From the FT letters page:
Sir, The recent takeover of the manufacturers of Durex by the manufacturers of Nurofen has to be one of the better examples of vertical integration we have seen for some while.
London SW6, UK
I have just stumbled across this:
The Dubai Country Club, the family-oriented, not-for-profit members club, will reopen in Dubailand directly behind the Arabian Ranches. The club is offering value pre-opening memberships.
In the years since its closure to make way for a private development, the Dubai Country Club Committee has been busy securing a new home for what is set to become the biggest and best value sports, leisure and social club in the UAE.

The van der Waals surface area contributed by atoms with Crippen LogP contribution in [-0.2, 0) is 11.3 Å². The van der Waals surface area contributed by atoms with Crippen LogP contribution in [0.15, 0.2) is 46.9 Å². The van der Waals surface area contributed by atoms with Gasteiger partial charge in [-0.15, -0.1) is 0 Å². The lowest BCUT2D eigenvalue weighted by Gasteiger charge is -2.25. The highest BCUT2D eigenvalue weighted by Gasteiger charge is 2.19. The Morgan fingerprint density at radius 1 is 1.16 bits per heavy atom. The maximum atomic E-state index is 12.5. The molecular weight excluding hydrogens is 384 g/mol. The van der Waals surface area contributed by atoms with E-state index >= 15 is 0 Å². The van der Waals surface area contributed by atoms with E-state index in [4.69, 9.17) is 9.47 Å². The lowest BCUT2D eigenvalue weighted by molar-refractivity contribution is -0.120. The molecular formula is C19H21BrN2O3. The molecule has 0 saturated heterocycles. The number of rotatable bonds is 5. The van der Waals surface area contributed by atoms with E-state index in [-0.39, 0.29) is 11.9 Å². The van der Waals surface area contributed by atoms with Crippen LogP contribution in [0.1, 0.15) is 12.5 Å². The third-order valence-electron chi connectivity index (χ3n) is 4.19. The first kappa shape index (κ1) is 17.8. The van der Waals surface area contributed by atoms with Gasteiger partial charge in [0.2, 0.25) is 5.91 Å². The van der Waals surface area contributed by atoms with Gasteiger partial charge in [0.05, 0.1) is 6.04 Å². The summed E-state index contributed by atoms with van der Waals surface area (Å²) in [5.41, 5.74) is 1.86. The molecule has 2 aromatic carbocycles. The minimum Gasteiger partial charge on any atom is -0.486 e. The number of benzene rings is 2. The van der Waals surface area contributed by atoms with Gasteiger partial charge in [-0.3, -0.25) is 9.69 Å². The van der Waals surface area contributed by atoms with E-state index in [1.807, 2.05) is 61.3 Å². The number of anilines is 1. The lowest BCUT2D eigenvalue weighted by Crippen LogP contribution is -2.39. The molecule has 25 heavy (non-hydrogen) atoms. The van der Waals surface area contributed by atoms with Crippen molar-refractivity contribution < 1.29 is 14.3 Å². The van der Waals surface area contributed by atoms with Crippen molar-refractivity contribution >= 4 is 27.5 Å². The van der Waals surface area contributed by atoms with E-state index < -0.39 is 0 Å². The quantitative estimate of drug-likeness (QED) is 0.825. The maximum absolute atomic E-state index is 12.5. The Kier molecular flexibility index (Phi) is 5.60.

“The Dubai Country Club has always been known for its value for money ethos and its membership offers access to all facilities for the whole family,” said Dubai Country Club Chairman Andy Staines.
“The Dubai Country Club has certainly come a very long way since its inception some 40 years ago. Our vision is to carry on providing the residents of Dubai with the best value, contemporary sporting, recreation and family-focused all-in-one leisure destination they can find,” Staines said.
The resort-style club features a 1,700 square metre swimming pool with a small beach leading into lush green parkland.
In addition, the club has a state-of-the-art health and fitness facility, 12 tennis courts, three squash courts, a football field, an indoor sports hall and modern skating park.
The club will also feature an adults-only sanctuary with a 20-metre private pool with a swim-up bar, an 18-suite boutique hotel and a day spa.